6 “Now when Paul perceived that one part were Sadducees and the other Pharisees, he cried out in the council, “Brothers, I am a Pharisee, a son of Pharisees. It is with respect to the hope and the resurrection of the dead that I am on trial.” 7 And when he had said this, a dissension arose between the Pharisees and the Sadducees, and the assembly was divided. 8 For the Sadducees say that there is no resurrection, nor angel, nor spirit, but the Pharisees acknowledge them all.” (Acts 23:6–8 (ESV)
One of the distinguishing features of the Jewish council known as the Sanhedrin was that half was comprised of the Sadducees while the other half were the Pharisees. Each group had 35 members. The 71st member of the council was the current high priest.
The origin of the Sadducees cannot definitely be traced. The first time they are mentioned is in connection with John the Baptist’s ministry. They came out to him on the banks of the Jordan, and he said to them, “O generation of vipers, who hath warned you to flee from the wrath to come?” (Matt. 3:7.) The next time they are spoken of they are presented as coming to our Lord tempting him. He calls them “hypocrites” and “a wicked and adulterous generation” (Matt. 16:1–4; 22:23). The only reference to them in the Gospels of Mark (12:18–27) and Luke (20:27–38) is when they attempted to ridicule the doctrine of the resurrection, which they denied, as they also denied the existence of angels. They are never mentioned in the Gospel of John.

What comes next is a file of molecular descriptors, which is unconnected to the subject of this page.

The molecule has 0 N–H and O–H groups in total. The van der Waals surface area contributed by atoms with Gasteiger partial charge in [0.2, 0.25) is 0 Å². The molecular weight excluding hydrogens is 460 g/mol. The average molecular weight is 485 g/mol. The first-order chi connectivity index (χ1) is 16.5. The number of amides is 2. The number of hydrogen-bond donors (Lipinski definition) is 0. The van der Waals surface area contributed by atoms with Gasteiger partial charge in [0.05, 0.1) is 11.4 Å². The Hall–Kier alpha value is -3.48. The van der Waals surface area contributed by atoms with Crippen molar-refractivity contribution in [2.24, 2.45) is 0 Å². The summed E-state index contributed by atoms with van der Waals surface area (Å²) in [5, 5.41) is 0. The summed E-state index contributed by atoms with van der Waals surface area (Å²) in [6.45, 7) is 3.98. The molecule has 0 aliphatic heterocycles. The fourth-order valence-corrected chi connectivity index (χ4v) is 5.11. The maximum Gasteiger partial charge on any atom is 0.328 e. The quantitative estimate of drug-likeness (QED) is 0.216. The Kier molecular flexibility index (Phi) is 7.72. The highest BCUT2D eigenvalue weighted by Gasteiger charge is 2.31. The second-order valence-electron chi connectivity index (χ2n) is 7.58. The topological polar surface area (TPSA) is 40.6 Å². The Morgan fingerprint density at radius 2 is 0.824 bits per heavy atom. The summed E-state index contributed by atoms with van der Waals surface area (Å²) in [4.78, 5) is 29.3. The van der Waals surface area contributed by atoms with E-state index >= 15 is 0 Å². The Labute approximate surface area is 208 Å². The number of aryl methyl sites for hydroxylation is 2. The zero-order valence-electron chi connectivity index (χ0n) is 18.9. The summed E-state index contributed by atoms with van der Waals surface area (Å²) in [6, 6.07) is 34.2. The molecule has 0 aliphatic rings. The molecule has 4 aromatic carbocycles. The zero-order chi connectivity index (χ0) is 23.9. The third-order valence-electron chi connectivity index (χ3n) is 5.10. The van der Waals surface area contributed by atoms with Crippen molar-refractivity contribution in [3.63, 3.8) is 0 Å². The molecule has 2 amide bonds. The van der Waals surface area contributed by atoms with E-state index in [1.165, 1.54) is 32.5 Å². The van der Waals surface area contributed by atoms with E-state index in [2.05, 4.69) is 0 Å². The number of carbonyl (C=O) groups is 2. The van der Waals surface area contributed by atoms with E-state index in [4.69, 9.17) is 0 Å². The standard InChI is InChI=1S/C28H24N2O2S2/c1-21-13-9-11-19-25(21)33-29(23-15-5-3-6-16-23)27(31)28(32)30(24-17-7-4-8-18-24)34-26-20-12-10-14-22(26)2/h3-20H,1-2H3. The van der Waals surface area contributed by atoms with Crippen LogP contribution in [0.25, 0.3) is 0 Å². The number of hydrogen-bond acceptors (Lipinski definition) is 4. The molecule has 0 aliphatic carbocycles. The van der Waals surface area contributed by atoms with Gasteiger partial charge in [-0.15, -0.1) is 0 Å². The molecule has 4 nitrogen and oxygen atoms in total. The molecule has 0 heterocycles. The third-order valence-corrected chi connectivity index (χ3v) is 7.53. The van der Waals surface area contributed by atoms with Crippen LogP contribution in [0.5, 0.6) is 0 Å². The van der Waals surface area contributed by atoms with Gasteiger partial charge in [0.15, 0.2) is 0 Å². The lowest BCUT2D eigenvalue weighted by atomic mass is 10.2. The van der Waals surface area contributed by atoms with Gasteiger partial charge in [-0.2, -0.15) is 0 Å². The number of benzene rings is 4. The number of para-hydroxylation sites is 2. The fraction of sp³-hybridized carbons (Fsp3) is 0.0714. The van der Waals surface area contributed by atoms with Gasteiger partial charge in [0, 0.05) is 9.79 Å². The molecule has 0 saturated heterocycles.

The Sadducees showed their hatred of Jesus in taking part in His condemnation (Matt. 16:21; 26:1–3, 59; Mark 8:31; 15:1; Luke 9:22; 22:66). They endeavored to prohibit the apostles from preaching the resurrection of Christ (Acts 2:24, 31, 32; 4:1, 2; 5:17, 24–28). They were the deists or sceptics of that age.
The origin of the Pharisees is also unknown. They held to a strict adherence to the Mosaic Law. There was much that was sound in their creeds, yet their system of religion was religious formality and nothing more. They had a very lax morality (Matt. 5:20; 15:4, 8; 23:3, 14, 23, 25; John 8:7). On the first notice of them in the New Testament (Matt. 3:7), they are also ranked by our Lord with the Sadducees as a “generation of vipers.” They were noted for their self-righteousness and their pride (Matt. 9:11; Luke 7:39; 18:11, 12). They were frequently rebuked by our Lord (Matt. 12:39; 16:1–4). The Pharisees did believe in the resurrection and the existence of angels.
As we shall see, Paul used the fundamental differences between these two groups in order to play one against the other. More to come.
Soli deo Gloria!